Occupational Medicine: State of the Art Reviews

Edited by Peter Schnall, Karen Belkic, Paul Landsbergis and Dean Baker
Published by Hanley & Belfus, Inc. Occup Med 15(1), 2000

Reviews of The Workplace and Cardiovascular Disease

CHAPTER 1. Why the Workplace and Cardiovascular Disease? by Peter Schnall, Karen Belkic, Paul Landsbergis and Dean Baker

Cardiovascular disease (CVD) remains the major cause of morbidity and mortality in the industrialized world. Current approaches to managing the CVD epidemic are based on powerful engineering models and use advanced medical techniques. Innovative research has resulted in the identification of a number of risk factors for hypertension and cvd. However, our understanding of the etiology of hypertension and cardiovascular disease, as well as our ability to manage the epidemic, still remains limited. A social epidemiologic paradigm suggests that essential hypertension and CVD are diseases of industrialized society of rather recent historical origins. To better understand the CVD epidemic, current models need to incorporate a heretofore relatively neglected realm of social life in the workplace.

CHAPTER 2. Research Findings linking Workplace Factors to Cardiovascular Disease Outcomes
See Abstract

Download Chapter 2

a) Shift Work, Long Hours, and Cardiovascular Disease: a Review
Kyle Steenland
b) Chemical and Physical Factors
Lawrence Fine
c) Psychosocial Factors: Review of the Empirical Data Among Men
Karen Belkic, Paul Landsbergis, Peter Schnall, Dean Baker, Tores Theorell, Johannes Siegrist, Richard Peter, Robert Karasek
d) Social Class, Occupational Status and Cardiovascular Disease
Michael Marmot
e) Women, Work and Cardiovascular Disease
Chantal Brisson
f) High Risk Occupations for Cardiovascular Disease
Finn Tuchsen

CHAPTER 3. Stressors At The Workplace: Theoretical Models
See Abstract

Download Chapter 3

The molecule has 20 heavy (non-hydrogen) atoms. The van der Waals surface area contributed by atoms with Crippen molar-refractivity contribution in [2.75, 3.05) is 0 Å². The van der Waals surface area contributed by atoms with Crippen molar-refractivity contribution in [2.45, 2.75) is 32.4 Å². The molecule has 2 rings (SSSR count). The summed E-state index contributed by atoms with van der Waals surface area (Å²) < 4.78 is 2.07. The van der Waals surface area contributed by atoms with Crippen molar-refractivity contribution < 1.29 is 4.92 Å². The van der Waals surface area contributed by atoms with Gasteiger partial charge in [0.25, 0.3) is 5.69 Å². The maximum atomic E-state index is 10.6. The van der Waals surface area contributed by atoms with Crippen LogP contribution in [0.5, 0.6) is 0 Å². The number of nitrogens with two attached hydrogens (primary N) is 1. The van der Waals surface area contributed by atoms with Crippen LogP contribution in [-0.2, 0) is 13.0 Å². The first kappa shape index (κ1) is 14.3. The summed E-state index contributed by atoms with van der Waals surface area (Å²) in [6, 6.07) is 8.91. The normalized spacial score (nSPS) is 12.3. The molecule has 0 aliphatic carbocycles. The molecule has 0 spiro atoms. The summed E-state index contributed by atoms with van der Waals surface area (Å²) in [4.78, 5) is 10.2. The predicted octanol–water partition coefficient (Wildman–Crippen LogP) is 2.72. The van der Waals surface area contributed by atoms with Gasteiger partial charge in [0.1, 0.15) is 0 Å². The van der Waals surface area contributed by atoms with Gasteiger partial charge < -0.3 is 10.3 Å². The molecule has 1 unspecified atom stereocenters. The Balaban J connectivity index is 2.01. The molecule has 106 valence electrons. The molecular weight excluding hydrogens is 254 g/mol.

a) A Historical Overview
Lennart Levi
b) Social Class and Power Relations at the Workplace
Mel Bartley, Michael Marmot.
c) The Demand-Control-Support Model and Cardiovascular Disease
Tores Theorell and Robert Karasek
d) The Effort-Reward Imbalance Model
Johannes Siegrist and Richard Peter
e) Dehumanization Versus Humanization of Work: Insights from Cognitive Ergonomics and Brain Research
Karen Belkic, Cedo Savic
f) Multiple Exposures: A Model of Total Occupational Burden
Karen Belkic, Peter Schnall, Cedo Savic, Paul Landsbergis

CHAPTER 4. The Central Nervous System: Bridge between the External Milieu and the Cardiovascular System
See Abstract

Download Chapter 4

a) The Environment-Brain-Heart Connection: Econeurocardiology
Stewart Wolf
b) The Forebrain: Central Stress Mechanisms and Cardiovascular Responses
Karen Belkic

CHAPTER 5. Evidence for Mediating Econeurocardiologic Mechanisms
See Abstract

Download Chapter 5

a) Cardiac Electrical Stability and Environmental Stress
Karen Belkic
b) Mechanisms Leading to Hypertension and Cardiovascular Morbidity
Joseph Schwartz, Karen Belkic, Peter Schnall, Tom G. Pickering
c) Myocardial Oxygen Supply and Demand: Environmental Triggers of Imbalance
Karen Belkic
d). Atherogenesis, Coagulation and Stress
Andrew Steptoe, Michael Marmot
e) Neuroendocrine Mechanisms
Tores Theorell
f) The Cardiovascular Metabolic Syndrome
Eigil Fossum, Aud Hoieggen, Andreas Moan, Morten Rostrup, Sverre E. Kjeldsen

CHAPTER 6. Measurement of Psychosocial Workplace Exposure Variables
See Abstract

Download Chapter 6

a) Self-Report Questionnaires
Paul Landsbergis and Tores Theorell
b) Imputation of Job Characteristic Scores
Joseph Schwartz
c) Expert-Observer Assessment of Job Characteristics
Birgit Greiner, Niklas Krause
d) Conclusions and Recommendations
Paul Landsbergis, Birgit Greiner, Niklas Krause, Joseph Schwartz, Tores Theorell

CHAPTER 7. Assessment of the Cardiovascular System at the Workplace
See Abstract

Download Chapter 7

a) Obtaining a CVD History: Obstacles and Challenges
Peter Schnall and Karen Belkic